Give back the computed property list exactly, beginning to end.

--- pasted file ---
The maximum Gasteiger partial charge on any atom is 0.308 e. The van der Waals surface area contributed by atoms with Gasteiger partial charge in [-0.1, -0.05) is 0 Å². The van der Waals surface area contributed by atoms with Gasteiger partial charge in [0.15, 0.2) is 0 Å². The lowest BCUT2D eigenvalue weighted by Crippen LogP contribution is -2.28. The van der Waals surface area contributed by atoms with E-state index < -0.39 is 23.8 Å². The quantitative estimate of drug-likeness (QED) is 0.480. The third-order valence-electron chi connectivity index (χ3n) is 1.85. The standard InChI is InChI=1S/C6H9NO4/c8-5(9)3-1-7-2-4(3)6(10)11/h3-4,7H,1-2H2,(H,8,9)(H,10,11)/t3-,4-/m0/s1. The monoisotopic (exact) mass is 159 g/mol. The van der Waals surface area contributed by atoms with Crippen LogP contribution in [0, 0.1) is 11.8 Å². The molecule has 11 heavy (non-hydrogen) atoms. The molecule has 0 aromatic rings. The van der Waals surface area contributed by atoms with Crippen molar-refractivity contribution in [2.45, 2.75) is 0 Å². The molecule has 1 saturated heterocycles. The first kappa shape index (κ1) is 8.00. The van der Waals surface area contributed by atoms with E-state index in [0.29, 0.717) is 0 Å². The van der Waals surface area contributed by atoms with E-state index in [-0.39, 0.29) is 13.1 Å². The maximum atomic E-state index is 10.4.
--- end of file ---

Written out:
The maximum Gasteiger partial charge on any atom is 0.308 e. The van der Waals surface area contributed by atoms with Gasteiger partial charge in [-0.1, -0.05) is 0 Å². The van der Waals surface area contributed by atoms with Gasteiger partial charge in [0.15, 0.2) is 0 Å². The lowest BCUT2D eigenvalue weighted by Crippen LogP contribution is -2.28. The van der Waals surface area contributed by atoms with E-state index < -0.39 is 23.8 Å². The quantitative estimate of drug-likeness (QED) is 0.480. The third-order valence-electron chi connectivity index (χ3n) is 1.85. The standard InChI is InChI=1S/C6H9NO4/c8-5(9)3-1-7-2-4(3)6(10)11/h3-4,7H,1-2H2,(H,8,9)(H,10,11)/t3-,4-/m0/s1. The monoisotopic (exact) mass is 159 g/mol. The van der Waals surface area contributed by atoms with Crippen LogP contribution in [0, 0.1) is 11.8 Å². The molecule has 11 heavy (non-hydrogen) atoms. The molecule has 0 aromatic rings. The van der Waals surface area contributed by atoms with Crippen molar-refractivity contribution in [2.45, 2.75) is 0 Å². The molecule has 1 saturated heterocycles. The first kappa shape index (κ1) is 8.00. The van der Waals surface area contributed by atoms with E-state index in [0.29, 0.717) is 0 Å². The van der Waals surface area contributed by atoms with E-state index in [-0.39, 0.29) is 13.1 Å². The maximum atomic E-state index is 10.4.